Market Mad House

In individuals, insanity is rare; but in groups, parties, nations and epochs, it is the rule. Friedrich Nietzsche


How Medicare for All Might Work

Since 60% of Americans; including President Donald J. Trump, think national single-payer healthcare or Medicare for All is a good idea, we need to ask how such a system might work.

Here are my suggestions for a United States Single payer health insurance system:

  1. Use the existing infrastructure of the Centers for Medicare and Medicaid as the basis for the system. Since most pharmacies and medical clinics already accept Medicare, simply expand that system. The Medicare brand is also well known and widely respected.


  1. Allow all citizens and legal residents of the United States to register for and participate in Medicare, regardless of age or income.

  1. Restore freedom to the American people and businesses by repealing the Obamacare insurance requirement and the employer mandate. This means nobody would be coerced into buying health insurance, and no employer would be forced to provide health insurance.


  1. Give all Americans the choice of whether to participate in Medicare; go without insurance, or buy private health insurance.


  1. Abolish all government health insurance programs except Medicare. That means get rid of Medicaid, the health insurance program for federal employees, S-chip for poor children, the Indian Health Service, Veteran’s Administration benefits (VA hospitals and clinics would remain to provide specialized services to veterans), etc. This would save vast amounts of money by eliminating bureaucracy.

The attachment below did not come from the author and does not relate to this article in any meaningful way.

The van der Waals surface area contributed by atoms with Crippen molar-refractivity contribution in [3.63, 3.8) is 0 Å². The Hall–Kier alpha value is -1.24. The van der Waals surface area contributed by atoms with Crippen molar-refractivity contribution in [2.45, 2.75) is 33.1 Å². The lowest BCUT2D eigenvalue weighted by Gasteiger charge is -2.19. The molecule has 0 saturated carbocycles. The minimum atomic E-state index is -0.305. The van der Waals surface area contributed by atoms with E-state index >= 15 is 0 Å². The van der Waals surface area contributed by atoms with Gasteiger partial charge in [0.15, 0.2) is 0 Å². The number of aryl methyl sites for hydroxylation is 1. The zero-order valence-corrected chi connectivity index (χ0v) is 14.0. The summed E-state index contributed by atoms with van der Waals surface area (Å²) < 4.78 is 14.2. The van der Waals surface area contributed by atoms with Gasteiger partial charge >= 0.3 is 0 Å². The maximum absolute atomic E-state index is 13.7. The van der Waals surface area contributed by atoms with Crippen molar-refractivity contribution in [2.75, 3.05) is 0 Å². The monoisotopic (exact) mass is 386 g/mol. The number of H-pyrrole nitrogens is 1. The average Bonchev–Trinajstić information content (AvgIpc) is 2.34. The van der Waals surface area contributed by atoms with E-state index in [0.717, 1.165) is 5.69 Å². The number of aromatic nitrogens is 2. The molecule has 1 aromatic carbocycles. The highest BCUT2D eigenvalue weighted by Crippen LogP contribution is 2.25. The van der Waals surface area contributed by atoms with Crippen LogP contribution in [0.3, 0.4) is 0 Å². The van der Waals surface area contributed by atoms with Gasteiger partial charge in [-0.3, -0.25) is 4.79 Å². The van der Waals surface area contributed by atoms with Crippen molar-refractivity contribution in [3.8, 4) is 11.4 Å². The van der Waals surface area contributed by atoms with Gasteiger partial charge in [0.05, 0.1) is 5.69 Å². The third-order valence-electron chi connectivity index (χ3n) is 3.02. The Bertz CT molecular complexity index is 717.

1. Open enrollment would be abolished. Americans would be able to sign up for Medicare at any time online or via phone; by a system like that GEICO uses for car insurance registrations. All a person would need to do to sign up is to provide a Social Security number and some other information. Blockchain technology can be used to keep it secure. Persons would also be able to sign up when they file their income tax returns.


  1. The uninsured would be dealt with in this way. If a person received healthcare; and did not pay, the provider would send the bill to Medicare. Medicare would then contact the individual and offer the choice of either signing up or paying the bill. If the bill was not paid; it would be added to the person’s income tax or deducted from their income tax return.


  1. To reach the uninsured; healthcare providers, nonprofit organizations, charities, local governments, insurance, tax preparers and others would be paid $50 or $100 every time they signed somebody up for Medicare.

  1. Medicare would be required to pay all claims that meet the legal criteria within five business days.


  1. Sampling and artificial intelligence would be used to detect fraud. Suspected fraudulent claims would be turned over to the Medicare Fraud Detection Division of the FBI for investigation. No claim would be delayed or denied simply because a bureaucrat suspected fraud.


  1. The Centers for Medicare would have the ability to expel healthcare providers from the system for violation of its rules.